Even though there were warning signs in both of these situations situations, many of us get lazy or distracted, especially when transacting in bitcoin frequently. Many beginner users don’t know the difference.
About Seed Phrase Security
Though it’s not really possible to hack bitcoin, there are still plenty of ways to lose your bitcoin. Even if your devices and tools are not hacked, per se, the main way people lose their bitcoin is by not securing their bitcoin seed phrase properly. Bitcoin is stored in the bitcoin ledger, and your seed phrase is the key to unlock and spend your bitcoin.
Nobody really owns bitcoin, we just look after the keys for the next generationBitcoin Axiom
That means if someone gets a hold of these keys, they can spend your bitcoin. If you lose these keys, there’s no way to recover them. It’s very important that you keep your bitcoin keys secure!
These days, there are way more options for storing private keys thanks to BIP-39. Instead of a long string of random letters and numbers on a paper printout, you can now choose to store your 12- or 24-word seed phrase in a variety of secure methods. With the introduction of multisignature schemes in 2012 and newer tools like SeedXOR and Shamir Secret backups, the options and quality of bitcoin private key security is getting better all the time.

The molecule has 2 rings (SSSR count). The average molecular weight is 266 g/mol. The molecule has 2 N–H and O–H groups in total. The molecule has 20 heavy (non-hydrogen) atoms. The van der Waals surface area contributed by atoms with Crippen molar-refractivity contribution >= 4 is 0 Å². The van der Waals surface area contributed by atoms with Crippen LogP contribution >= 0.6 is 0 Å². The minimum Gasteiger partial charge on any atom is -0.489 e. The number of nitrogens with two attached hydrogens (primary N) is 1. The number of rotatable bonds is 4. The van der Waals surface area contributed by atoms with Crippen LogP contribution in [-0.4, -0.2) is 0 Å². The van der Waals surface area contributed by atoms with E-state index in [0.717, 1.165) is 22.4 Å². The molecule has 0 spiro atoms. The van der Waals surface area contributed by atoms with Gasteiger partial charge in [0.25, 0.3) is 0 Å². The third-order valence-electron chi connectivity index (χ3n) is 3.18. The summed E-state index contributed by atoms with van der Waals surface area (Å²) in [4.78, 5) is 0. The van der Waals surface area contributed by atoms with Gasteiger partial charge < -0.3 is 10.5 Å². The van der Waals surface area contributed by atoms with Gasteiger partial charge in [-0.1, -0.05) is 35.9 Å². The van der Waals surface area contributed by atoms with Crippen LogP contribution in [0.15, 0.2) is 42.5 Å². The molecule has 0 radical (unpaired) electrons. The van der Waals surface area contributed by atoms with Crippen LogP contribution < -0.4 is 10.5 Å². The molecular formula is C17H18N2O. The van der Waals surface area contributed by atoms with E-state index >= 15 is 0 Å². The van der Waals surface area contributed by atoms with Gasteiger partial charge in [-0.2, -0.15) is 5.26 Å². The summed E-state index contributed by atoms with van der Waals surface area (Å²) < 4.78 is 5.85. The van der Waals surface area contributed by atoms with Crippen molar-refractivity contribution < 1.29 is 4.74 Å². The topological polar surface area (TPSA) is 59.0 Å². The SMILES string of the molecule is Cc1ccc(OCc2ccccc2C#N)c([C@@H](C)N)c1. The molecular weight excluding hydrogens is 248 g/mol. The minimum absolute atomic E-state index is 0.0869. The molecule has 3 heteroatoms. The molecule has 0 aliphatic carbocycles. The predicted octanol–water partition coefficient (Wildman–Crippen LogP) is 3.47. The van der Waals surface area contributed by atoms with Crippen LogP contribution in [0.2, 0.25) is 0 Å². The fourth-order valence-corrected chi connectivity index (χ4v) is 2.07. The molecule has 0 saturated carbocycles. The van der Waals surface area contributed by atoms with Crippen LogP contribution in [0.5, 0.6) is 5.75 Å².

My favorite options are the ones that help prevent you from shooting yourself in the foot!
Phishing & Social Engineering
The easiest way for an attacker to get you to give up your bitcoin is to have you (unknowingly) volunteer to do it. They can do this with a wide range of tactics, but they all center around the idea of getting you to type your seed phrase into your computer. For the vast majority of newbies, most of the time, you’ll never need to do that.
One common scam that goes around is by getting users to download fake updates to desktop wallets. The malware will either sweep funds from hot wallets that contain bitcoin or ask you to update your wallet and type in your seed phrase to complete the update.
This is one reason why I prefer to use a hardware wallet, and I do not keep any significant amount of funds on desktop or mobile hot wallets.
These types of phishing schemes are not limited to wallets. Websites, browsers, and emails can also trick you into giving up your seed phrase. They may use a “carrot” or a “stick” method to do it. For example, they could claim that you can redeem extra bitcoin by “verifying” your holdings, like a giveaway scam. That would be the carrot, enticing you with the promise of free money.
You may also see fake warnings about hacks or other security problems, claiming that your wallet was hacked and you need to update it, or that bitcoin is at risk. That would be the stick, making you fear that your bitcoin is at risk.